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New NHTSA Guidance Encourages AV Industry

New NHTSA Guidance Encourages AV Industry

The autonomous-vehicle industry asked for some revisions to the prior guidance. It may have gotten more than it asked for.

Just one year ago, the Obama Admin. issued vehicle-performance guidance for the autonomous vehicle (AV) industry. Compliance was voluntary. The guidance requested manufacturers of automated driving systems (ADS) to provide reports to NHTSA in the form of safety-assessment letters, explaining how the manufacturer considered and followed the guidance.

Those letters would explain whether the manufacturer considered 15 safety elements relating to AV development, security and performance. While the submission of the letters was voluntary, NHTSA “expected” manufacturers to submit them at least four months before they began road testing ADS-equipped vehicles. In fact, NHTSA even suggested the voluntary submission of the letters would become mandatory in the future. NHTSA’s review of the letters would allow it to monitor the development and safety of such technologies before vehicles with ADS were tested on the road.

Not long into the Trump Admin., the Secretary of the Department of Transportation indicated the existing AV guidance was under review. On Sept. 12, NHTSA proffered new revised guidance titled “A Vision for Safety.” According to Secretary Chao, the guidance addressed the concerns expressed by the industry about the prior guidance and provided a “more nimble” policy to “(m)atch the pace of private-sector innovation.”

While the guidance continues to include most of the 15 safety-assessment elements outlined in the prior guidance (excluded are consideration of vehicle-owner privacy and ethical decision-making by the ADS), it is most notable for its brevity and tone.

It is less than a third the length of the prior guidance, resulting in less specificity and instead of “expect(ing)” the industry to follow the guidance it repeatedly “encourage(s)” the industry to follow it. Both of these traits indicate the agency is in fact getting out of industry’s way.

With respect to those safety assessment letters, NHTSA’s new guidance has relegated them to mere promotional materials that manufacturers might want to publish to “showcase their approach to safety.” The intended audience for the letters is States and consumers, not NHTSA.

The encouraged content of such reports need only indicate whether a safety element was considered or was not applicable, not whether it was not considered at all.  The importance of such letters is summed up in the following quote: “Entities are not required to submit a Voluntary Safety Assessment, nor is there any mechanism to compel entities to do so. While these assessments are encouraged prior to testing and deployment, NHTSA does not require that entities provide disclosures nor are they required to delay testing or deployment. Assessments are not subject to federal approval.”

Thus, NHTSA appears to be relinquishing any ongoing responsibility for reviewing the technical development of ADS to identify concerns relating to motor-vehicle safety before the AVs are operated on the roadways in the U.S.

Another aspect of the safety-assessment guidance that suggests that USDOT and NHTSA may be content to promote rapid innovation over motor vehicle safety is its guidance relating to the crashworthiness of automated vehicles.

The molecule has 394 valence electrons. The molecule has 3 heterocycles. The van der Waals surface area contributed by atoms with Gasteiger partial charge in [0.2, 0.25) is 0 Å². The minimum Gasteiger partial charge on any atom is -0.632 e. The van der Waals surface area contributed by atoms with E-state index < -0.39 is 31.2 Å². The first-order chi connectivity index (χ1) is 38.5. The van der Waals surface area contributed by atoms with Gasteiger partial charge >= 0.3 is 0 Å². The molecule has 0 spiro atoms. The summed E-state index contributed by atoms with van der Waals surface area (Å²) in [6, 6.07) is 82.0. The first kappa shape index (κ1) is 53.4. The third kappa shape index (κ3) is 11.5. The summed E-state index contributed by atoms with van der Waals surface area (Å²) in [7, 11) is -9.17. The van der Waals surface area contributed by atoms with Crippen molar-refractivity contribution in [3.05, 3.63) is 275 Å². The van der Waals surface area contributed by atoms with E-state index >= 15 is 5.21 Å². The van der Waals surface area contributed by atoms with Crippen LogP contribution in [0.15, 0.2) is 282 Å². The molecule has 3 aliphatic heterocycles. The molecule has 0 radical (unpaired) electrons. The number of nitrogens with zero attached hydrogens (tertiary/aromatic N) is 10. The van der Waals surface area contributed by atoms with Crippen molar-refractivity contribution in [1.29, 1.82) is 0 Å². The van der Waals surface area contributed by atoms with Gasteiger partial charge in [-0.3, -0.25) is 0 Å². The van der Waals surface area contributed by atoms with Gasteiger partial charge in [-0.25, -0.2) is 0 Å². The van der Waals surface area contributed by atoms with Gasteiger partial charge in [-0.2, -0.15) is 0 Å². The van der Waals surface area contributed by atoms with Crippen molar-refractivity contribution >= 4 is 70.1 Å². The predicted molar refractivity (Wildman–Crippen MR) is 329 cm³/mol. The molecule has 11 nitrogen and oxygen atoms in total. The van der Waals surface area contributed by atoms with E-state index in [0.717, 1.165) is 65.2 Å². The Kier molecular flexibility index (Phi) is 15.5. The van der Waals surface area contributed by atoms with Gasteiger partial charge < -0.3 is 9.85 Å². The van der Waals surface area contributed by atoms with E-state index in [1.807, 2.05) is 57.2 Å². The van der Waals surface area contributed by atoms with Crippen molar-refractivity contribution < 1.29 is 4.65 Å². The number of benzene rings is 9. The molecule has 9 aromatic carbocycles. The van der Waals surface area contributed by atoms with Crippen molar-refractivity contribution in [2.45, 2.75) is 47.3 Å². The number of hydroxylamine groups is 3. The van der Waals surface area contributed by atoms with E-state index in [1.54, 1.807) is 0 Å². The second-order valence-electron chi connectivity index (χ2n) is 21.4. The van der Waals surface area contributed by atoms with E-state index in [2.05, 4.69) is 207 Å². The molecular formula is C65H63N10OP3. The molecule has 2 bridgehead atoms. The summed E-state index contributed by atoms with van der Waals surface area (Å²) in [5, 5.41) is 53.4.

In the prior guidance, NHTSA’s first statement about the crashworthiness of AVs was that a highly automated vehicle “is expected to meet NHTSA crashworthiness (safety) standards” and manufacturers should incorporate new protections that become available through new AV-related technologies.

No such unequivocal statement is contained in the new guidance. Instead the new guidance states that “the occupant protection system should maintain its intended performance level.” The only reference to current safety standards is the statement that “in addition to the seating configurations evaluated in current standards, entities are encouraged to evaluate and consider additional countermeasures” for unique interior configurations.

Of concern is that these statements and their tone might be a signal NHTSA intends to be more lax in enforcing existing crashworthiness standards when it comes to vehicles with ADS. That would be consistent with the completely hands-off approach to regulation reflected in this guidance.

The AV industry asked for some revisions to the prior AV guidance. It may have gotten more than it asked for. While the industry may have thought the submission of safety-assessment letters four months before road testing was burdensome, NHTSA apparently no longer will review the safety of a manufacturer’s ADS at all. Should ADS road testing result in an accident injuring a third party, a manufacturer will lose the ability to assert that it submitted its safety assessment letter and NHTSA did not notify it of any deficiencies or safety issues. While this argument is not as helpful to a manufacturer’s defense as compliance with an applicable safety standard, it’s better than nothing.

In any event, the way is now clear for the unfettered development of ADS technology in motor vehicles. NHTSA’s Vision for Safety looks like it has dramatically changed.

Richard Wilhelm is Of Counsel at Dickinson Wright PLLC’s Detroit office, where he focuses his practice on automotive law and product liability and personal injury. He can be reached at 313-223-3550 or [email protected].

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